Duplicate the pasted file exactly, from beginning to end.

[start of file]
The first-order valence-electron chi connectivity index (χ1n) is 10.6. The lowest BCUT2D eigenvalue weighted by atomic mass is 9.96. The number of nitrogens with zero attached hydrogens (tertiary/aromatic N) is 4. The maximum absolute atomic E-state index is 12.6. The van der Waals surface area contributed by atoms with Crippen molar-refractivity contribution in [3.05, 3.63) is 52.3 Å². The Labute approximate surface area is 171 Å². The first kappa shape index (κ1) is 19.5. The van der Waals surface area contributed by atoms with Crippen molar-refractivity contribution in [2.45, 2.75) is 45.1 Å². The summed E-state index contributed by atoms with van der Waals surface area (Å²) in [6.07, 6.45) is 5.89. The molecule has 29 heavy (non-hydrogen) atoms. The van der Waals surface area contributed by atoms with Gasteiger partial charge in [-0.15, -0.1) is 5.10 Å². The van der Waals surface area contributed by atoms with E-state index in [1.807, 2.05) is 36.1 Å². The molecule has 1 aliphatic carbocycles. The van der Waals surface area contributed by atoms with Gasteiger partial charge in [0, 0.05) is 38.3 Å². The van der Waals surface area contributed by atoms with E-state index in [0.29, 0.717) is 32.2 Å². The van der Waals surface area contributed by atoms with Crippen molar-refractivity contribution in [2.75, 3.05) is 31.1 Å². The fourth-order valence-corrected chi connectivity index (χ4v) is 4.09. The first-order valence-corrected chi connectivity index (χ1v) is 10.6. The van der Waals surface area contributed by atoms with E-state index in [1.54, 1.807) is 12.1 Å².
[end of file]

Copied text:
The first-order valence-electron chi connectivity index (χ1n) is 10.6. The lowest BCUT2D eigenvalue weighted by atomic mass is 9.96. The number of nitrogens with zero attached hydrogens (tertiary/aromatic N) is 4. The maximum absolute atomic E-state index is 12.6. The van der Waals surface area contributed by atoms with Crippen molar-refractivity contribution in [3.05, 3.63) is 52.3 Å². The Labute approximate surface area is 171 Å². The first kappa shape index (κ1) is 19.5. The van der Waals surface area contributed by atoms with Crippen molar-refractivity contribution in [2.45, 2.75) is 45.1 Å². The summed E-state index contributed by atoms with van der Waals surface area (Å²) in [6.07, 6.45) is 5.89. The molecule has 29 heavy (non-hydrogen) atoms. The van der Waals surface area contributed by atoms with Gasteiger partial charge in [-0.15, -0.1) is 5.10 Å². The van der Waals surface area contributed by atoms with E-state index in [1.807, 2.05) is 36.1 Å². The molecule has 1 aliphatic carbocycles. The van der Waals surface area contributed by atoms with Gasteiger partial charge in [0, 0.05) is 38.3 Å². The van der Waals surface area contributed by atoms with E-state index in [0.29, 0.717) is 32.2 Å². The van der Waals surface area contributed by atoms with Crippen molar-refractivity contribution in [2.75, 3.05) is 31.1 Å². The fourth-order valence-corrected chi connectivity index (χ4v) is 4.09. The first-order valence-corrected chi connectivity index (χ1v) is 10.6. The van der Waals surface area contributed by atoms with E-state index in [1.54, 1.807) is 12.1 Å².